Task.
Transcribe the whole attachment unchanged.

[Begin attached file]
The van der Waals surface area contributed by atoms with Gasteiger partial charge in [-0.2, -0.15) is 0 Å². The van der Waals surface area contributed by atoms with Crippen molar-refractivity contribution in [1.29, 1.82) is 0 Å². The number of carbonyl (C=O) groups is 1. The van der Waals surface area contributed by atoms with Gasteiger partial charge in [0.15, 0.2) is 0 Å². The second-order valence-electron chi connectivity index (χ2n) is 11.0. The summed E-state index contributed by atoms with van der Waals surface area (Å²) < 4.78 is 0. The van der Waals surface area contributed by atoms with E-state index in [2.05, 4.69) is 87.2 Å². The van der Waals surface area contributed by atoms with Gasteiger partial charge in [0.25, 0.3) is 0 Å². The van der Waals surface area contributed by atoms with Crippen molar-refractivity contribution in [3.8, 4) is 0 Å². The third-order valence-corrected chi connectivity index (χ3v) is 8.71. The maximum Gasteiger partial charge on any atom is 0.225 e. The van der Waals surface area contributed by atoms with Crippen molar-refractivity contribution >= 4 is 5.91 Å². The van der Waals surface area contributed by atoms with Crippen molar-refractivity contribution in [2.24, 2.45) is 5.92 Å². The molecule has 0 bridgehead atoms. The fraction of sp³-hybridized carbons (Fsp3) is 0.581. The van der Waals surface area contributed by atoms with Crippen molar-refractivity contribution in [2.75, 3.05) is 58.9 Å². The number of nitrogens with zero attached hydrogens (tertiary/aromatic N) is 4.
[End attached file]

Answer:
The van der Waals surface area contributed by atoms with Gasteiger partial charge in [-0.2, -0.15) is 0 Å². The van der Waals surface area contributed by atoms with Crippen molar-refractivity contribution in [1.29, 1.82) is 0 Å². The number of carbonyl (C=O) groups is 1. The van der Waals surface area contributed by atoms with Gasteiger partial charge in [0.15, 0.2) is 0 Å². The second-order valence-electron chi connectivity index (χ2n) is 11.0. The summed E-state index contributed by atoms with van der Waals surface area (Å²) < 4.78 is 0. The van der Waals surface area contributed by atoms with E-state index in [2.05, 4.69) is 87.2 Å². The van der Waals surface area contributed by atoms with Gasteiger partial charge in [0.25, 0.3) is 0 Å². The van der Waals surface area contributed by atoms with Crippen molar-refractivity contribution in [3.8, 4) is 0 Å². The third-order valence-corrected chi connectivity index (χ3v) is 8.71. The maximum Gasteiger partial charge on any atom is 0.225 e. The van der Waals surface area contributed by atoms with Crippen molar-refractivity contribution >= 4 is 5.91 Å². The van der Waals surface area contributed by atoms with Crippen molar-refractivity contribution in [2.24, 2.45) is 5.92 Å². The molecule has 0 bridgehead atoms. The fraction of sp³-hybridized carbons (Fsp3) is 0.581. The van der Waals surface area contributed by atoms with Crippen molar-refractivity contribution in [2.75, 3.05) is 58.9 Å². The number of nitrogens with zero attached hydrogens (tertiary/aromatic N) is 4.